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WCHS plays host to 30th annual JROTC drill meet
The Pioneer BN JROTC held its 30th annual drill meet Saturday. First Sgt. Tim Howard, center, gives instruction on how to properly complete an exercise to meet the requirements for competition.

Warren County High School was a busy place Saturday. There were over a dozen buses parked outside Charlie Dalton Gym as the Pioneer Battalion JRTOC played host to 14 schools in its 30th annual drill meet.
“The meet was an overall success,” said WCHS 1st Sgt. Tim Howard, who is one of the JROTC program instructors. “I think it gets better every year.”
The first sergeant is often referred to as “Top” or “Top Kick.” The nickname has obvious roots in that the first sergeant is the “top” enlisted person in the unit and that a “kick in the pants” is a motivation tool (not literally, at least in today’s military) to get the troops into gear.
The first sergeant is topped only by a sergeant major or command sergeant major in the military ranking system for non-commissioned officers.
The cadets in the Warren County JROTC did not compete, but were there to facilitate the competition. They have drill teams and they compete when another school hosts the event.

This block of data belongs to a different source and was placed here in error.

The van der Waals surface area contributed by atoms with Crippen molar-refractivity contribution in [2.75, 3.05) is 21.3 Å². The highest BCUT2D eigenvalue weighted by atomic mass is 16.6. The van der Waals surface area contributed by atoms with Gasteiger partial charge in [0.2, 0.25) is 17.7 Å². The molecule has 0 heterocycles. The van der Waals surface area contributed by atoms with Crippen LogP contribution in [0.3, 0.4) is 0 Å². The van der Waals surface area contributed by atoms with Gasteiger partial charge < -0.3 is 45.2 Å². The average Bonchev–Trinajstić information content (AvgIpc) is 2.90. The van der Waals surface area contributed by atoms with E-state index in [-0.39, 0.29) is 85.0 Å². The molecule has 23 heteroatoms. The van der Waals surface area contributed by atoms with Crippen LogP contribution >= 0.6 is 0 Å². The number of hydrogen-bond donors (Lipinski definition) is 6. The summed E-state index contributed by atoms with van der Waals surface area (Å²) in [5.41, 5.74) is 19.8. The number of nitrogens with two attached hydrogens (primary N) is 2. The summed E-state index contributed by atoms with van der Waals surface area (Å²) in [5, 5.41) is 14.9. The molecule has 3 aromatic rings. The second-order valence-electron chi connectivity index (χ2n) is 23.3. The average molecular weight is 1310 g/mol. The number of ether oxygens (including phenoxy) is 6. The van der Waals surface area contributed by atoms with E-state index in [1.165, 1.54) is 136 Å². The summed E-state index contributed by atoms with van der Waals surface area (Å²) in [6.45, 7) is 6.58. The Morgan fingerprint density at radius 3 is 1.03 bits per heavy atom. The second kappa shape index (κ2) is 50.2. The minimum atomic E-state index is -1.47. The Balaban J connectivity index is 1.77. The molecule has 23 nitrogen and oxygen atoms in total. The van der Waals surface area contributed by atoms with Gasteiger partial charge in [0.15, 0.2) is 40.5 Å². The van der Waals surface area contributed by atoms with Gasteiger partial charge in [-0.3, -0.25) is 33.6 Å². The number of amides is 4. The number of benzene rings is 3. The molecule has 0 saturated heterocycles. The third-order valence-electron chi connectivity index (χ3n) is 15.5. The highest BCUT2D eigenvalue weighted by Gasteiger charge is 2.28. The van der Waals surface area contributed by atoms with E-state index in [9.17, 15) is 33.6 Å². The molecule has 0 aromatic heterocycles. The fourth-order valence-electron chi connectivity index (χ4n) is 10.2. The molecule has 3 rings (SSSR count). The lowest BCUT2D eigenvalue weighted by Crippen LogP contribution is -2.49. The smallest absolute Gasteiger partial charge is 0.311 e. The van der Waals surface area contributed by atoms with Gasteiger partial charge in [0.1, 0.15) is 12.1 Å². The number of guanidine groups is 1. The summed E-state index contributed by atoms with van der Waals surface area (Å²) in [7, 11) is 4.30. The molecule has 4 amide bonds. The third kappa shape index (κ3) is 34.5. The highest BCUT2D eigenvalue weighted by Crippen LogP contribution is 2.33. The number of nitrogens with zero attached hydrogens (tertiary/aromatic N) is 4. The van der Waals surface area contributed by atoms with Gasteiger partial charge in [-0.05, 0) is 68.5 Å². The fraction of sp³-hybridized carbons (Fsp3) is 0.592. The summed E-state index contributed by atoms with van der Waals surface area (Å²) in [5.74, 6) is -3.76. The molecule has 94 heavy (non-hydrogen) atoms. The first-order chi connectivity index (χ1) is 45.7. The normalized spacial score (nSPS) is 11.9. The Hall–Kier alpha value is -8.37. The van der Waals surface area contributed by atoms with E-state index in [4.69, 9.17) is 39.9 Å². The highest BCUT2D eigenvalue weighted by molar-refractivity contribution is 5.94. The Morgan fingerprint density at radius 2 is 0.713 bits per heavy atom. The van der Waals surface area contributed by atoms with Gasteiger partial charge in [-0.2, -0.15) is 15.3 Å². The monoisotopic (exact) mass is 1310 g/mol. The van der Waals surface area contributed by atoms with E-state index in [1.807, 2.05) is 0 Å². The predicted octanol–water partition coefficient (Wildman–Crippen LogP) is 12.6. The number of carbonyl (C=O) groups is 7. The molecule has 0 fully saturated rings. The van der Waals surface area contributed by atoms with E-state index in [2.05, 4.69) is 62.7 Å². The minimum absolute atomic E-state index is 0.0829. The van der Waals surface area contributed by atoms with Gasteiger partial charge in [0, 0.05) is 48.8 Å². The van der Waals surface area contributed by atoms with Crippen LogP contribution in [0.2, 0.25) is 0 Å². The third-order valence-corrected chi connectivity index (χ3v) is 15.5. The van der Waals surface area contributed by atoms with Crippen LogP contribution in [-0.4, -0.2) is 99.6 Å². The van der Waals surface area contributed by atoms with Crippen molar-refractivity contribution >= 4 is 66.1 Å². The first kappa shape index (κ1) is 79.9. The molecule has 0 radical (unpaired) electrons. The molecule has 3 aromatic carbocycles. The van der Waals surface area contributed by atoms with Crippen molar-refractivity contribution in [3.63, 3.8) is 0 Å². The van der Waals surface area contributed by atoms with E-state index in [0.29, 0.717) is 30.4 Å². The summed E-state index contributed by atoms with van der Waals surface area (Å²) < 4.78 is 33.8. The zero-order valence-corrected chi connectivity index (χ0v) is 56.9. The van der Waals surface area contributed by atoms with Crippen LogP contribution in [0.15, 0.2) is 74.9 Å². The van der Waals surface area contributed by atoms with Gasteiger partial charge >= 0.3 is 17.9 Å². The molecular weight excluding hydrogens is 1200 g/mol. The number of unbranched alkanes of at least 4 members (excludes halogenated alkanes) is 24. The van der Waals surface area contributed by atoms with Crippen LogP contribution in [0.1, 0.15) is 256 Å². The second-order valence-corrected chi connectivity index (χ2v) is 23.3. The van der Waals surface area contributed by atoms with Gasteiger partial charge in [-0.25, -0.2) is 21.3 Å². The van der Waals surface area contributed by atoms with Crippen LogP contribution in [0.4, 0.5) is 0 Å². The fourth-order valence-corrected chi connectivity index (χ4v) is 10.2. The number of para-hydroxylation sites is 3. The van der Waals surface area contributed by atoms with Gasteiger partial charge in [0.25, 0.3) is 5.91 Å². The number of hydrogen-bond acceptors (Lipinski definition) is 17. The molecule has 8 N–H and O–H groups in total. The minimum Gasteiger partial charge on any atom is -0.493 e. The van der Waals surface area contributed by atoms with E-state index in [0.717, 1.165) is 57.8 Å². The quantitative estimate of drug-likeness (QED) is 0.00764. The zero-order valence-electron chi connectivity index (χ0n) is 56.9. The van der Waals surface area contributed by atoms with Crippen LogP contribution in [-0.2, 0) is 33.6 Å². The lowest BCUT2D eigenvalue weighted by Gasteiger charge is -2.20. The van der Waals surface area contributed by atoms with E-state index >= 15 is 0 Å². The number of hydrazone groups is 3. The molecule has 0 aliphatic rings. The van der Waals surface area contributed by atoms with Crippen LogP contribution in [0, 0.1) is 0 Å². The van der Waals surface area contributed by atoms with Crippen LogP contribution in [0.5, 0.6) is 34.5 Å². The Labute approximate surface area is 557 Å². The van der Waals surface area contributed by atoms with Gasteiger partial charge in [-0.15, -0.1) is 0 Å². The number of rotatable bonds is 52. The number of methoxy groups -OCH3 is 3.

Until then it was cooking hamburgers, taking out the trash, and making sure all the visiting troops knew where and when to participate in each event and the most important part, judging events as the visiting schools compete, which is the main reason the host school doesn’t compete.
Judges must be totally impartial and follow stringent guidelines which include: Department of the Army FM 3-21.5 (FM 22-5), Department of the Navy MCOP 5060.20 Marine Corps Drill and Ceremonies  Manual, Department of the Air Force AFMAN 36-2203 and Department of the Air Force AFI 36-2903.
Sound complicated?
Not to the members of the WCHS Pioneer JROTC who are trained throughout the year using Army regulations manuals (AR), field manuals (FM) and many other military resources as a matter of course. Without this attention to detail, and self-discipline, the military wouldn’t function well to say the least.
The visiting teams compete in both physical fitness (PT), color guard drills (presenting the colors, etc) and drill and ceremonies with and without rifles, both of which have their challenges. PT might sound grueling, but in order to get credit for, say a pushup, each repetition must meet the criteria set forth in the FM 21-20 which lists detailed requirements for the successful counting of repetitions down to the rest position.
For example in sit-ups, you can only rest between repetitions in the upright position, or sitting up.  “The cadet may only rest in the “up” position. If the cadet rests in the down position, the test will be terminated.”
Each drill event must be coordinated as a cohesive unit, in step with all the members of the unit and each PT event must be done by the individual cadet in accordance to the proper steps.